Mike Vizard: It seems to me that a lot of these applications are what I would call event driven, and the history of it is so much dependent upon batch oriented processing, that a lot of things are always out of sync with each other. We’ve been talking about event driven for a long time, but we don’t have a lot of people with those kinds of skills. So, you know, before we run, do we need to kind of address a skills issue here around how to build these digital twin type applications?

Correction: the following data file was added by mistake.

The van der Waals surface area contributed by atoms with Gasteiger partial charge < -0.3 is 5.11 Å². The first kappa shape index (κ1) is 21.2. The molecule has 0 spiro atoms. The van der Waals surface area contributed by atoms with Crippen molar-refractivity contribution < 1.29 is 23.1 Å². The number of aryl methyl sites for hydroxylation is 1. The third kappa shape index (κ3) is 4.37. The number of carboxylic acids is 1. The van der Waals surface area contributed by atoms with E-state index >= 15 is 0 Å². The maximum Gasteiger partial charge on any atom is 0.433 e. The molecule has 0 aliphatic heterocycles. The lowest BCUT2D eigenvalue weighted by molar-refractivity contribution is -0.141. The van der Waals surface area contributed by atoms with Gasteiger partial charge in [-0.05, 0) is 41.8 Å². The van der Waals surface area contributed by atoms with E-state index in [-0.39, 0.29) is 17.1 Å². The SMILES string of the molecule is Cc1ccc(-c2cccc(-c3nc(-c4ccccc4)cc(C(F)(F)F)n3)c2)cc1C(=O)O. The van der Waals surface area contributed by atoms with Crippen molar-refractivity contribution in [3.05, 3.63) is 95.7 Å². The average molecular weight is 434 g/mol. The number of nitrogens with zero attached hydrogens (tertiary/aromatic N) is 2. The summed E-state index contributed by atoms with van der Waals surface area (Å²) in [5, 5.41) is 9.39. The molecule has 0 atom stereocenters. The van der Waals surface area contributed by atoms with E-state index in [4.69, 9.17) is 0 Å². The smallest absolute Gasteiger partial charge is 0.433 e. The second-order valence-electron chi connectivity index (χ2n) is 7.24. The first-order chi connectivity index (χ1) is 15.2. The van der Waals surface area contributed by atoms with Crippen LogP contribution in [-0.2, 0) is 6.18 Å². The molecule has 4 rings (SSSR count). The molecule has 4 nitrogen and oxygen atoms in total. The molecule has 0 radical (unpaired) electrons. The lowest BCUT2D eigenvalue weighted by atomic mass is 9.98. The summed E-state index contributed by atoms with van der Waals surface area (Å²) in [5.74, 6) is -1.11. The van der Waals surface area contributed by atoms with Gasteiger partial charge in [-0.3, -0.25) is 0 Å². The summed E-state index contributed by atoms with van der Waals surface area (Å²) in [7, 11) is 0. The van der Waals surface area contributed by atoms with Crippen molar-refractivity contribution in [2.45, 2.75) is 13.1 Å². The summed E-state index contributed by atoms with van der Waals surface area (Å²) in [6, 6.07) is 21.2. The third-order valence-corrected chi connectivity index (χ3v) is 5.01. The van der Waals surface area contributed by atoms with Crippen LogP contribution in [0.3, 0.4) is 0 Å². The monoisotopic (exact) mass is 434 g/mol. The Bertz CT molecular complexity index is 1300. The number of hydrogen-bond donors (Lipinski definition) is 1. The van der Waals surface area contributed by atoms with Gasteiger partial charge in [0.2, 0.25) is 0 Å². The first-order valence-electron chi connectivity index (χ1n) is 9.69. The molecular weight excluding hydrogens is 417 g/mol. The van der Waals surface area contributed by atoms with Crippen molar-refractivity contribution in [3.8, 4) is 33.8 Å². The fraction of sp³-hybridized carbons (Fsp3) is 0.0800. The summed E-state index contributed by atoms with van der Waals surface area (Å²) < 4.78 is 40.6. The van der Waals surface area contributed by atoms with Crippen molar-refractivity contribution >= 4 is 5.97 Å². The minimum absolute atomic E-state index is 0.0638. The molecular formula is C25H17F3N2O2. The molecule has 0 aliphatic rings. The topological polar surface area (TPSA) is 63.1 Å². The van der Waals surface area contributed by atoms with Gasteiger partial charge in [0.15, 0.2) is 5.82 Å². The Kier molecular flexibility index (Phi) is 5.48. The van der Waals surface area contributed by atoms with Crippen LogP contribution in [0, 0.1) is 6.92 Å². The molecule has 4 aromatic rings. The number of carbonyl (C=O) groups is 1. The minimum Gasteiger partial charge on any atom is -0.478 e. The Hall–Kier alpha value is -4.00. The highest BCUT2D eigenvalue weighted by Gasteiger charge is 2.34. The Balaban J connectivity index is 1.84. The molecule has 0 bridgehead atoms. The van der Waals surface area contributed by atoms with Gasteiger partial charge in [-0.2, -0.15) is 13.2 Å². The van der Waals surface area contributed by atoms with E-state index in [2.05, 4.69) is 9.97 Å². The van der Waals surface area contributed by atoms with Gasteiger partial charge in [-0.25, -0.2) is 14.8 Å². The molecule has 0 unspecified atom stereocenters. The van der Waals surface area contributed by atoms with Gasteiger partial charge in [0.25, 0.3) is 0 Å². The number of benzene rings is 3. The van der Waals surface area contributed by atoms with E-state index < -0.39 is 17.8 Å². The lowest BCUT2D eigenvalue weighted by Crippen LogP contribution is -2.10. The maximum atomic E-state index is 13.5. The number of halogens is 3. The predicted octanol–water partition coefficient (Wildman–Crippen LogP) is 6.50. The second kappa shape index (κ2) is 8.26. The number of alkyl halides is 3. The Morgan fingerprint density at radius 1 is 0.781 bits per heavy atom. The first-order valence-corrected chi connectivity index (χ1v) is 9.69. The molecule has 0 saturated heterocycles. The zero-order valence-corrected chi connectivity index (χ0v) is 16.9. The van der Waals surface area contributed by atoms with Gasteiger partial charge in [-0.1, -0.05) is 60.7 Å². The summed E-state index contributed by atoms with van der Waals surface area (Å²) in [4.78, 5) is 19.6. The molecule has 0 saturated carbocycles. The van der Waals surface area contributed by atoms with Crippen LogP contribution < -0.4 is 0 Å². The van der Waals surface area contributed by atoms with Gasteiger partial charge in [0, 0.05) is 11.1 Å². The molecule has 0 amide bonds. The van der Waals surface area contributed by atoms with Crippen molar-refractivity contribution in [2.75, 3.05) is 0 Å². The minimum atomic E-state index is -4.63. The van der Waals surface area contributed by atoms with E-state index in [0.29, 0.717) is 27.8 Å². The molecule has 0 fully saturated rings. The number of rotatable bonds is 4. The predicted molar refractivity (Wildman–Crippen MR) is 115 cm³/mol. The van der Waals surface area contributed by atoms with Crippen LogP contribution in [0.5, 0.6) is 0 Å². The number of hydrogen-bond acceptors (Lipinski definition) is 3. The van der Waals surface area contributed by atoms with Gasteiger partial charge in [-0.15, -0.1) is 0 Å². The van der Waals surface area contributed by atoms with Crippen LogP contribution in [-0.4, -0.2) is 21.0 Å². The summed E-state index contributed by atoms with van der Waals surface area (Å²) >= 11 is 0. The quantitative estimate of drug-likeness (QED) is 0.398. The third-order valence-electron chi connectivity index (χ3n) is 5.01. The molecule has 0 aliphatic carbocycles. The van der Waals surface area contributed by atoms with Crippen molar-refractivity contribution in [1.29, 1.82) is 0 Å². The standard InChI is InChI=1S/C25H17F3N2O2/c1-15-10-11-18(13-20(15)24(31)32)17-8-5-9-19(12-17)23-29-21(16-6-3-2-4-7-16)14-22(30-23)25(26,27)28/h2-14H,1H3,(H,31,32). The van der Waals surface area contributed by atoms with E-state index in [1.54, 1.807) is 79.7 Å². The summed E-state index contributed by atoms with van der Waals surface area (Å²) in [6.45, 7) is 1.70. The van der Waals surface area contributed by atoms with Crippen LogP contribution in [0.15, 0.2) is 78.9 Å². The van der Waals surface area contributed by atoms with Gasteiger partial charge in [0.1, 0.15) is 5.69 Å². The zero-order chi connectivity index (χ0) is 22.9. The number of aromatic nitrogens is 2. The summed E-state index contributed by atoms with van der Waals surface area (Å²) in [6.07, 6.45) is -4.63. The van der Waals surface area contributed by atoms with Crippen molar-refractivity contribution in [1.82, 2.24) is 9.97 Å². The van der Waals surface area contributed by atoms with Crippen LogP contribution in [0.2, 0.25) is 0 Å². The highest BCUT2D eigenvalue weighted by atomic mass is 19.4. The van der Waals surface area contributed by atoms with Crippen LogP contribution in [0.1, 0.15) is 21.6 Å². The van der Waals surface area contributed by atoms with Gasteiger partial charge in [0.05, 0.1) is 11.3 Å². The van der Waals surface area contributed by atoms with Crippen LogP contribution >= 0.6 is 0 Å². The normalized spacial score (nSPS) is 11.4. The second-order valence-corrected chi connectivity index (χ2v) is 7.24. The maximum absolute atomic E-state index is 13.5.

Dr. William Bain: Well, that’s a great question. In fact, that’s one of the key reasons to use digital twins is because they simplify the application developers view, as the application developer does not worry about event driven programming or actor programming, or some of the other techniques that are required to implement the full system. By using a digital twin, you can factor out the orchestration of all of this execution, and the processing of events, for example, from the application specific code. So all the application developer has to worry about is understanding their physical device or data source that they’re tracking or modeling and simulation. What are its key parameters, its key properties? And what kinds of messages will come from that live device or from another simulated version of that device? And how do I process those messages? So it understands all of the application specific or domain specific aspects of that application, but it does not have to worry about the orchestration of it. So for example, if you’re tracking a truck, you need to know things like the parameters of the engine – you know, the oil temperature, oil pressure, you know, brake temperature, whatever it is the parameters of the driver, you know – it’s time that started; how long is an operating route, also the itinerary for that truck, and the type of cargo and its parameters. All of these things are all domain specific. But all of the aspects of event driven programming are completely factored out and made and pushed into the underlying platform that is going to process these digital twins for our platform in particular, or others like ours. So that is a great simplification. And it’s one that people understand because digital twins have been in use for PLM (Product Lifecycle Management) for more than 20 years. So people have an understanding what a digital twin is. If you said it’s an actor model, people go, “Okay, I’m not sure I understand what an actor model is.” But if you say it’s a digital twin people are not as intimidated. But it really boils down to a simple object oriented model with properties and code that knows how to update those properties, when a new message comes in for that particular instance. So it’s actually simplifies the job of the programmer.